Editor’s note: This profile is the third in a series featuring former Florida Tax Credit Scholarship recipients who are included in the 2020 cohort of the American Federation For Children’s Future Leaders Fellowship.
Ask Nanya Morris-El the secret of his success and he’ll respond without hesitation: powerful role models and a state scholarship that allowed him to attend a private school.
Both were crucial, he says. But if it hadn’t been for the scholarship, the role models would not have appeared in his life.
As one of six children, Nanya had become accustomed to going without the extras his peers enjoyed. His parents sometimes struggled to put food on the family’s table. There was no educational option for Nanya beyond his zoned public school, despite the fact it was overcrowded and didn’t always feel like a safe place.
Nanya had difficulty learning to read, and to comprehend what he was reading. He was held back in second grade, which only served to further undermine his confidence. By the end of fourth grade, he felt he was swimming against a strong current he was powerless to overcome.
“I was unable to receive the help and attention from teachers that I needed,” recalls Nanya, who is now 23. “Because I came from a lower income family and this elementary school was the only one in my school zone, I had to continue going there.”
Then his family learned about the education opportunities available to Nanya and his siblings through the state’s system of education choice scholarships. One, the Florida Tax Credit Scholarship, had a track record of assisting low-income families like Nanya’s by providing them with financial resources to send their children to private schools that could be a better fit for them.
Nanya started attending Academy Prep Center of Tampa and his life changed.
Among the resources available to him at Academy Prep was an additional English class that helped him with grammar and reading comprehension. He had the opportunity to go on field trips to museums that expanded his world. Most important, he established relationships with teachers who were willing to go out of their way to guide and nurture him.
One of those teachers was Regina Fuller, who introduced him to a book he still remembers fondly, “We Beat the Streets.” The book recounts the story of three boys growing up in a neighborhood choked with guns and gangs. The boys overcame these obstacles, went to college and became doctors.
“I started to learn that just because you’re in a challenging situation now, it doesn’t mean you can’t get ahead in life,” Nanya said.
Another mentor was his science teacher, Ralph Moore. Under Moore’s careful tutelage, Nanya reveled in hands-on activities that “went beyond the textbook” and kindled in him a love of science and nature.
Also on Nanya’s list of role models was Chris W. Altenbernd, a former appellate judge who had served more than 27 years on Florida’s Second District Court of Appeal. Nanya came to know Altenbernd in his role with the Greater Tampa Bay Area Council of Boy Scouts of America.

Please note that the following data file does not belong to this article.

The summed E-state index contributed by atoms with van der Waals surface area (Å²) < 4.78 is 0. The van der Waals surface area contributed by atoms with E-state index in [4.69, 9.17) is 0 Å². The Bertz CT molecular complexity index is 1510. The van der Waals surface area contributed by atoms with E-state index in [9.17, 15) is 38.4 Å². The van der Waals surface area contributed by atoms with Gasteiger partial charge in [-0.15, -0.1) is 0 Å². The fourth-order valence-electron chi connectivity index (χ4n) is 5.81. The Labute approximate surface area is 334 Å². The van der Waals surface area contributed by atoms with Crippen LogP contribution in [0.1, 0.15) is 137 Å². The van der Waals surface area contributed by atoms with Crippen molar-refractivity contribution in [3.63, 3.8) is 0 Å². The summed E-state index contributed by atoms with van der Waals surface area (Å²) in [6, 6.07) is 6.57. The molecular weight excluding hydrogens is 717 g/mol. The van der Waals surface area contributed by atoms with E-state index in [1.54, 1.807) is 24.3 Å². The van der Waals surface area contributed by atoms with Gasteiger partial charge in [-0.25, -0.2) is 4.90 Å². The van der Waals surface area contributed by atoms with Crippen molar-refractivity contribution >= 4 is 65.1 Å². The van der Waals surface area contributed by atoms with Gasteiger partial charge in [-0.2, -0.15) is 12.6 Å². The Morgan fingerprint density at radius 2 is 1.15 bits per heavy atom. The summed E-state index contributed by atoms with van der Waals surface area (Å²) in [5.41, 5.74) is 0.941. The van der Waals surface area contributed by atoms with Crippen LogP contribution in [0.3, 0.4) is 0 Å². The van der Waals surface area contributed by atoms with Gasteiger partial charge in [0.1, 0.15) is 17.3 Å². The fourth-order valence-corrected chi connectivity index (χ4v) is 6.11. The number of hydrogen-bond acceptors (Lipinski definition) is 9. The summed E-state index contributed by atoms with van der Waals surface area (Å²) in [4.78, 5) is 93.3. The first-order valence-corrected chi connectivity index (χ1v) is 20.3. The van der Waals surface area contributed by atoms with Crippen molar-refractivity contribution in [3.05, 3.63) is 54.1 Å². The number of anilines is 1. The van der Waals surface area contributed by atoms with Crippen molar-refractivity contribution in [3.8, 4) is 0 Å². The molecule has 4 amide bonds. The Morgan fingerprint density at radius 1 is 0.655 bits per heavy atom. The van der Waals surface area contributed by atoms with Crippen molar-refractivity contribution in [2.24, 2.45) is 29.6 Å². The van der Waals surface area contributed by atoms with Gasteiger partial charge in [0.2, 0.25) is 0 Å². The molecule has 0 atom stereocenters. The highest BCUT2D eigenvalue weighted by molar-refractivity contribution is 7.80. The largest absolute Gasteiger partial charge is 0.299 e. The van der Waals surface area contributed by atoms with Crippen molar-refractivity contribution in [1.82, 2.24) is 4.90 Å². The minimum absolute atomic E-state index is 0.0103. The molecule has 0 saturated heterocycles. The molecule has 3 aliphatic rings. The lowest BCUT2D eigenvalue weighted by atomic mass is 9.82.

“He taught us how to tie knots and volunteer in the community,” Nanya recalls.
Nanya graduated from Academy Prep and earned a seat at highly competitive Jesuit High School in Tampa. He continued to excel academically and was accepted at Florida State University, where he majored in chemical engineering. He graduated in December, one semester ahead of schedule.
Now, he’s participating in General Electric’s Operations Management Leadership Program, which consists of three eight-month rotations that allow students to build leadership and functional skills through challenging assignments. He just finished a rotation at a healthcare manufacturing plant in Florence, South Carolina, and has moved on to Milwaukee, Wisconsin, where he’ll be immersed in the manufacture of X-ray imaging and CT scanners.
He’s also deeply involved in advocating for the type of education choice he says is responsible for getting him where he is today. As a member of the American Federation For Children’s Future Leaders Fellowship, Nanya travels the county meeting with families who struggle, as his did, with finding the best education options for their children. He writes op-eds for media outlets and talks to policymakers, all in an effort to dispel myths and spread the word about education choice.
For Nanya, this type of advocacy work has become second nature.
“Once I grasped its importance, I thought to myself, ‘If this is taken away, students just like me are not going to have the opportunity to go to a school like Academy Prep or Jesuit,’” he said. “You go to your public school, and if that doesn’t provide for your needs, that’s it. You just have to deal with it. I didn’t think that was the right way to go about it.”
For more information about scholarship programs administered by Step Up For Students, click here.